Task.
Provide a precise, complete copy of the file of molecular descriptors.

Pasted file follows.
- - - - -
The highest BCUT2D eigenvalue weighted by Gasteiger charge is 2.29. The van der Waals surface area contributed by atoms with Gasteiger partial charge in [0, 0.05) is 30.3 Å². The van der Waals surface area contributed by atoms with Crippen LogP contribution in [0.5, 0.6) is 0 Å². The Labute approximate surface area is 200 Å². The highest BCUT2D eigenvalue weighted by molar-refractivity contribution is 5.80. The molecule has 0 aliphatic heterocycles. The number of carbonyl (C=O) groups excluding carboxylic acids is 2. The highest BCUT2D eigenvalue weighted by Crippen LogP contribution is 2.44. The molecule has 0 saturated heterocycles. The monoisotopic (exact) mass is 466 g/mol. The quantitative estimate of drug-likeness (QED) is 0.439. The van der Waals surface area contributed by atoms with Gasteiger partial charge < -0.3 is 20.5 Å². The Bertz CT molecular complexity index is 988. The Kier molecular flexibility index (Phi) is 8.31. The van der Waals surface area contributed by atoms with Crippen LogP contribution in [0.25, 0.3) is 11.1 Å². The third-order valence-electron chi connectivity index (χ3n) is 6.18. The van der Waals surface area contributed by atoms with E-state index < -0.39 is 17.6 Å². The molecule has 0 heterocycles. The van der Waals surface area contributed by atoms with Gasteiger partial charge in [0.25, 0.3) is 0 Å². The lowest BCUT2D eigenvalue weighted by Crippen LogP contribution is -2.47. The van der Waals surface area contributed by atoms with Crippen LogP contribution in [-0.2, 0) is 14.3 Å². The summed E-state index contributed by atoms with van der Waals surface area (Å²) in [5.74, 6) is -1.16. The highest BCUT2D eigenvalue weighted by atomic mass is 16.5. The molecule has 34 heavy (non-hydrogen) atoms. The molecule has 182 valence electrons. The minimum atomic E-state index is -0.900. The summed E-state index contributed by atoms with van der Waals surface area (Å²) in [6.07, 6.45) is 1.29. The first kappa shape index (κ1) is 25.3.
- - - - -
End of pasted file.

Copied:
The highest BCUT2D eigenvalue weighted by Gasteiger charge is 2.29. The van der Waals surface area contributed by atoms with Gasteiger partial charge in [0, 0.05) is 30.3 Å². The van der Waals surface area contributed by atoms with Crippen LogP contribution in [0.5, 0.6) is 0 Å². The Labute approximate surface area is 200 Å². The highest BCUT2D eigenvalue weighted by molar-refractivity contribution is 5.80. The molecule has 0 aliphatic heterocycles. The number of carbonyl (C=O) groups excluding carboxylic acids is 2. The highest BCUT2D eigenvalue weighted by Crippen LogP contribution is 2.44. The molecule has 0 saturated heterocycles. The monoisotopic (exact) mass is 466 g/mol. The quantitative estimate of drug-likeness (QED) is 0.439. The van der Waals surface area contributed by atoms with Gasteiger partial charge < -0.3 is 20.5 Å². The Bertz CT molecular complexity index is 988. The Kier molecular flexibility index (Phi) is 8.31. The van der Waals surface area contributed by atoms with Crippen LogP contribution in [0.25, 0.3) is 11.1 Å². The third-order valence-electron chi connectivity index (χ3n) is 6.18. The van der Waals surface area contributed by atoms with E-state index < -0.39 is 17.6 Å². The molecule has 0 heterocycles. The van der Waals surface area contributed by atoms with Gasteiger partial charge in [0.25, 0.3) is 0 Å². The lowest BCUT2D eigenvalue weighted by Crippen LogP contribution is -2.47. The van der Waals surface area contributed by atoms with Crippen LogP contribution in [-0.2, 0) is 14.3 Å². The summed E-state index contributed by atoms with van der Waals surface area (Å²) in [5.74, 6) is -1.16. The highest BCUT2D eigenvalue weighted by atomic mass is 16.5. The molecule has 34 heavy (non-hydrogen) atoms. The molecule has 182 valence electrons. The minimum atomic E-state index is -0.900. The summed E-state index contributed by atoms with van der Waals surface area (Å²) in [6.07, 6.45) is 1.29. The first kappa shape index (κ1) is 25.3.